Coffee is Valuable in Many Ways

Coffee has changed the way that people approach life all over the world. Billions of people use coffee for various reasons, but mostly either for a pick me up or because they really do enjoy the taste of the coffee. You will find that the legends about the coffee plant goe clear back to 500 BC where it was discovered in Ethiopia. It was later taken to Arabia, and that is where coffee got its name.

During the Renaissance, not only did the roasting and brewing of coffee come to be considered an art, but it was basically commercially produced. By the end of the Renaissance and the beginning of the 19th century coffee began to be appreciated all over Europe, Asia, the Middle East, and in both South and North America. Coffee was a luxury that nearly all classes could afford.

Coffee is traded on many of the stock exchanges and there are billions of dollars earned from sales of coffee each year. Coffee, especially gourmet coffees and fancy coffee recipes, has become quite a moneymaker. After petroleum, coffee is the world’s second- or third-most valuable commodity (disregarding illegal commodities). The global coffee market is worth at least $70 billion annually, and possibly as much as $100 billion.

Each year, more than 500 billion cups of coffee are consumed worldwide, and according to industry analysts, the market is far from saturated. In the United States, for example, coffee consumption per person annually is 23 gallons, and that is far less than the amount that was consumed back in the 1040’s, so the market is far from saturated. For coffee producers and sellers, these figures represent growth potential, especially as nutritional science increasingly demonstrates that coffee, when consumed in moderation, does have significant health benefits.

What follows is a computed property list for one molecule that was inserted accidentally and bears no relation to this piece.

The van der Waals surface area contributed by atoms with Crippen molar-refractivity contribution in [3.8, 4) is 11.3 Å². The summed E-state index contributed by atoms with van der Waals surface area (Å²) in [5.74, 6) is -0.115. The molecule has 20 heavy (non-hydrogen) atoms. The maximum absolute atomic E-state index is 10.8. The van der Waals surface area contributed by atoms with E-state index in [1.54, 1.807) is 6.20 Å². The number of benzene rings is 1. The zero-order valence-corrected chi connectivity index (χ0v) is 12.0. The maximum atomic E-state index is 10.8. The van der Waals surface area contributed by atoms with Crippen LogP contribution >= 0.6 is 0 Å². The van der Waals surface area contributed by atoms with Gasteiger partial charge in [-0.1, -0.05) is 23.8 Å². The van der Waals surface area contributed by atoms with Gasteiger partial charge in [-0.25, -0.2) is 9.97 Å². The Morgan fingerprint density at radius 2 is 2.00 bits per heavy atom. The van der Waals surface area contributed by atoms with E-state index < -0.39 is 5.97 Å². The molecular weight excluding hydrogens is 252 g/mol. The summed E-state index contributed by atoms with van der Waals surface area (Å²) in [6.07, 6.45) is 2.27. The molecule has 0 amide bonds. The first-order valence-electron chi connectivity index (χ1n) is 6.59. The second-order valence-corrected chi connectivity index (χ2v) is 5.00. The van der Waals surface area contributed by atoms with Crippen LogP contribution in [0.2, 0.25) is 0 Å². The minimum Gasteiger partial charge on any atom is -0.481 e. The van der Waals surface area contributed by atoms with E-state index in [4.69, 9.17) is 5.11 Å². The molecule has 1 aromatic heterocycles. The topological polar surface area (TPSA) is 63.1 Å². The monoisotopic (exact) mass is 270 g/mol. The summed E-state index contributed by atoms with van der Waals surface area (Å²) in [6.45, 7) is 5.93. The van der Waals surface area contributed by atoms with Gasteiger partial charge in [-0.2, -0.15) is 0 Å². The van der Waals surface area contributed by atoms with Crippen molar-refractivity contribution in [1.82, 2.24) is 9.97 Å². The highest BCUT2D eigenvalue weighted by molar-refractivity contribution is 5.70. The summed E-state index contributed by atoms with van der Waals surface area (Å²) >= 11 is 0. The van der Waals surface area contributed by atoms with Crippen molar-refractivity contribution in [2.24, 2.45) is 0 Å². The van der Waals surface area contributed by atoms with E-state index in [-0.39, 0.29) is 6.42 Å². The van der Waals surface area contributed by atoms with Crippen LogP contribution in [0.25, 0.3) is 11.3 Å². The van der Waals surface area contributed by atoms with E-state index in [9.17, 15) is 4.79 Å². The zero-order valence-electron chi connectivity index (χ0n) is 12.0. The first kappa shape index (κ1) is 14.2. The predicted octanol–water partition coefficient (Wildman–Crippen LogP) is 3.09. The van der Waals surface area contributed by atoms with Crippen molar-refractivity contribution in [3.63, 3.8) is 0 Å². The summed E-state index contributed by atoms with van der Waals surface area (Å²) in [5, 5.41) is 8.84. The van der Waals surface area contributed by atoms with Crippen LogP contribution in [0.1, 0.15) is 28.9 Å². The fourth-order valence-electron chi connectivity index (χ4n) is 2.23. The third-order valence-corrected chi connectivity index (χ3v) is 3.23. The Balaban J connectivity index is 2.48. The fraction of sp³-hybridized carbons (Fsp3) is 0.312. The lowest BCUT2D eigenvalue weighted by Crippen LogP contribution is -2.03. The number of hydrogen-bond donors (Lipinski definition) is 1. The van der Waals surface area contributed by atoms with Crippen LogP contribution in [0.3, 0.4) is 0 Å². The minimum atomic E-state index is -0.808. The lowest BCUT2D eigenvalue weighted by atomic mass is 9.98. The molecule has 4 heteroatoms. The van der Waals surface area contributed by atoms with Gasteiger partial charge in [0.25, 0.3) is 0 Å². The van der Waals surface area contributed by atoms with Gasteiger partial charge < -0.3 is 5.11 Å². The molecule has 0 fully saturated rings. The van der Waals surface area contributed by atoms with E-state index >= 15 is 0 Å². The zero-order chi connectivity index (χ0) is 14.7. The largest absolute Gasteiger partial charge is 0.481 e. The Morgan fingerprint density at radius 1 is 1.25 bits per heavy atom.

People in the past thought that coffee had miraculous health effects. And, in fact, in modern times it has been theorized that caffeine stimulates male sperm. There have also been some studies that indicate that Diabetes or Prediabetes can be helped by coffee because it will helps to prevent Cirrhosis of the liver, and can improve the way that people are affected by Asthma.

Coffee contains antioxidants much like red wine does and studies show that regular coffee drinkers have a lower incidence of heart disease. However, there are still things about coffee that you should pay heed to, especially when it comes to the amount that you use.

Like nearly everything in life, there are pros and cons. Coffee contains caffeine, which is a stimulant and can improve alertness in reasonable quantities, but may raise blood pressure and stress levels if too much is consumed. Coffee is also a diuretic and it will encourage the body to take frequent pit stops, and if you have certain health challenges your doctor may advise you to avoid it or to limit your consumption.

There are many ways that you can use coffee and there are many different types of coffee grown all around the world. Exploring the world of gourmet coffee can be a fun and educational experience.